2 100.2% 99.7% 99.8% 99.6%
3 100.2% 99.8% 99.7% 99.4%
4 100.3% 99.7% 99.6% 99.3%
5 100.7% 99.8% 99.6% 99.3%
6 101.0% 99.8% 99.6% 99.0%
7 101.4% 99.8% 99.6% 99.1%
8 101.9% 99.7% 99.6% 99.0%
9 101.5% 99.8% 99.5% 99.1%
10 102.8% 99.8% 99.5% 99.3%
11 103.1% 99.8% 99.6% 99.7%
12 103.5% 99.8% 99.6% 99.6%
13 103.9% 100.0% 99.5% 99.6%
14 104.4% 100.1% 99.6% 99.5%
15 104.9% 100.1% 99.4% 99.5%
16 105.2% 100.2% 99.3% 99.7%
17 105.6% 100.3% 99.2% 99.8%
18 106.0% 100.4% 99.2% 99.9%
19 106.4% 100.5% 99.2% 99.9%
20 106.8% 100.7% 99.3% 100.0%
21 107.0% 100.8% 99.2% 100.2%
22 107.4% 101.1% 99.3% 100.5%
23 107.7% 101.4% 99.5% 100.5%
24 108.1% 101.3% 99.5% 100.7%
25 108.2% 101.6% 99.6% 100.8%
26 108.5% 101.8% 99.7% 100.8%
27 108.7% 102.0% 99.7% 101.0%
28 109.1% 102.3% 100.0% 101.2%
29 109.3% 102.4% 100.2% 101.3%
30 109.6% 102.6% 100.4% 101.5%
31 109.8% 102.9% 100.5% 101.7%
32 110.0% 103.2% 100.5% 101.9%
33 110.2% 103.4% 100.6% 102.1%
34 110.4% 103.7% 100.7% 102.1%
35 110.6% 103.9% 101.0% 102.2%
36 110.9% 104.3% 101.0% 102.3%
37 111.1% 104.6% 101.1% 102.4%
38 111.2% 104.9% 101.2% 102.6%
39 111.3% 105.2% 101.4% 102.7%
40 111.4% 105.6% 101.5% 102.8%
41 111.6% 105.8% 101.8% 102.9%
42 111.8% 106.1% 101.9% 103.1%
43 111.7% 106.3% 102.1% 103.2%
44 112.0% 106.7% 102.4% 103.5%
45 112.2% 107.0% 102.5% 103.6%
46 112.6% 107.3% 102.6% 103.7%
47 112.8% 107.5% 102.6% 103.9%
48 113.0% 107.7% 102.9% 104.0%
49 113.2% 107.8% 103.0% 104.1%
50 113.4% 107.8% 103.2% 104.3%
51 113.7% 108.0% 103.5% 104.5%
52 113.9% 108.1% 103.7% 104.6%
53 114.3% 108.4% 103.8% 104.8%
54 114.6% 108.6% 103.8% 104.9%
55 114.8% 108.7% 103.9% 105.0%
56 115.2% 108.9% 104.1% 105.1%
57 115.4% 109.0% 104.2% 105.3%
58 115.6% 109.0% 104.3% 105.6%
59 116.2% 109.4% 104.3% 105.7%
60 116.4% 109.6% 104.5% 106.0%
61 116.8% 109.8% 104.6% 106.1%
62 116.9% 110.0% 104.8% 106.3%
63 117.4% 110.3% 104.9% 106.5%
64 117.7% 110.5% 105.1% 106.7%
65 118.0% 110.7% 105.1% 106.9%
66 118.2% 110.9% 105.2% 107.2%
67 118.6% 111.1% 105.3% 107.3%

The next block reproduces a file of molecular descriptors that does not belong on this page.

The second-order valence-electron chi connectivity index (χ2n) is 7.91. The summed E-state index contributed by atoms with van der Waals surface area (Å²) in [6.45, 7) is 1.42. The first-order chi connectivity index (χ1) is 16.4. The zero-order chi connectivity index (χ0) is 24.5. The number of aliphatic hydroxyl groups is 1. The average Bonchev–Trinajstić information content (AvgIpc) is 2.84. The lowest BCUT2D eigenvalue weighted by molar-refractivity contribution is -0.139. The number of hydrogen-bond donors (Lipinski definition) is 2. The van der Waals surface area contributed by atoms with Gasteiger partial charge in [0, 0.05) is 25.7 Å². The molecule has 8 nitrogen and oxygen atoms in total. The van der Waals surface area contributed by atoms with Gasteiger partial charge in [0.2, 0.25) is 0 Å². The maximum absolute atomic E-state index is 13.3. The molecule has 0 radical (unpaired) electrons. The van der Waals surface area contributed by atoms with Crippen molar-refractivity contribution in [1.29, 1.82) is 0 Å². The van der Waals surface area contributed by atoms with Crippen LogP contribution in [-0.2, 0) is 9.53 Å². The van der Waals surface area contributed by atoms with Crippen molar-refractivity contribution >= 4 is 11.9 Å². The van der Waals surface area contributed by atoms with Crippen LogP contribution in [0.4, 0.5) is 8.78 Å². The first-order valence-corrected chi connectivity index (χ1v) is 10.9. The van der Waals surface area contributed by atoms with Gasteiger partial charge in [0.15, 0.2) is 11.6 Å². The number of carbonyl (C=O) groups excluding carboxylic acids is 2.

68 118.9% 111.4% 105.3% 107.5%
69 119.0% 111.6% 105.2% 107.6%
70 119.4% 111.8% 105.3% 107.8%
71 119.7% 112.1% 105.4% 108.0%
72 120.1% 112.4% 105.5% 108.2%
73 120.4% 112.6% 108.4%
74 120.7% 112.9% 108.5%
75 121.0% 113.1% 108.6%
76 121.2% 113.4% 108.8%
77 121.4% 113.4% 109.0%
78 121.5% 113.8% 109.3%
79 121.7% 114.2% 109.4%
80 121.7% 114.4% 109.6%
81 121.8% 114.7% 109.7%
82 122.1% 115.0% 109.8%
83 122.2% 115.1% 109.8%

 

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Note: The line for each recession begins at the official start of the recession, so the length of the line to the left of zero indicates the length of each recession.

Source: EPI analysis of Bureau of Labor Statistics Current Employment Statistics public data series

S

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Of course, part of the reason that the job recovery took so long following the Great Recession is that so many more jobs were lost. However, even the annual pace of employment growth following the Great Recession’s trough was relatively sluggish; only the recovery following the 2001 recession was slower.2

Policymakers’ response to previous recessions

One key gauge of the severity of recessions is the output gap, which measures the difference between the economy’s actual output and its potential output if all resources (including workers) were fully employed. At the trough of the Great Recession in June 2009, the output gap was 7.1 percent (Table 1), equivalent to over a trillion dollars. The only larger output gap in the postwar period was the 7.6 percent gap recorded at the trough of the early 1980s recession in the last quarter of 1982. Cumulatively, the losses over the Great Recession and the sluggish recovery dwarf even those from the early 1980s recession. The output gaps at the trough of the early 1990s recession (the first quarter of 1991) and that of the early 2000s (the final quarter of 2001) were 2.6 and 1.8 percent, respectively.

Table 1

Measures of economic performance for the last four recessionary troughs

Recession’s trough Output gap (% of potential GDP) Cumulative output gap (% of potential GDP) Federal Funds Rate Year-over-year inflation rate (PCE)
1982Q4 -7.6% -51.9% 9.3% 5.9%
1991Q1 -2.6% -56.1% 7.3% 3.8%
2001Q4 -1.8% -29.5% 2.1% 1.8%
2009Q2 -7.1% -133.5% 0.2% 1.2%

Note: Data on growth in government spending over first 27 quarters of recovery is author’s analysis of data described in Figure B.

Source: EPI analysis of data from Tables 1.1.4, 3.1, and 3.9.4 from the National Income and Product Accounts (NIPA) of the Bureau of Economic Analysis (BEA); data on output gap from Congressional Budget Office (2016); data on federal funds rate and yearly change in core PCE deflator from St. Louis FRED database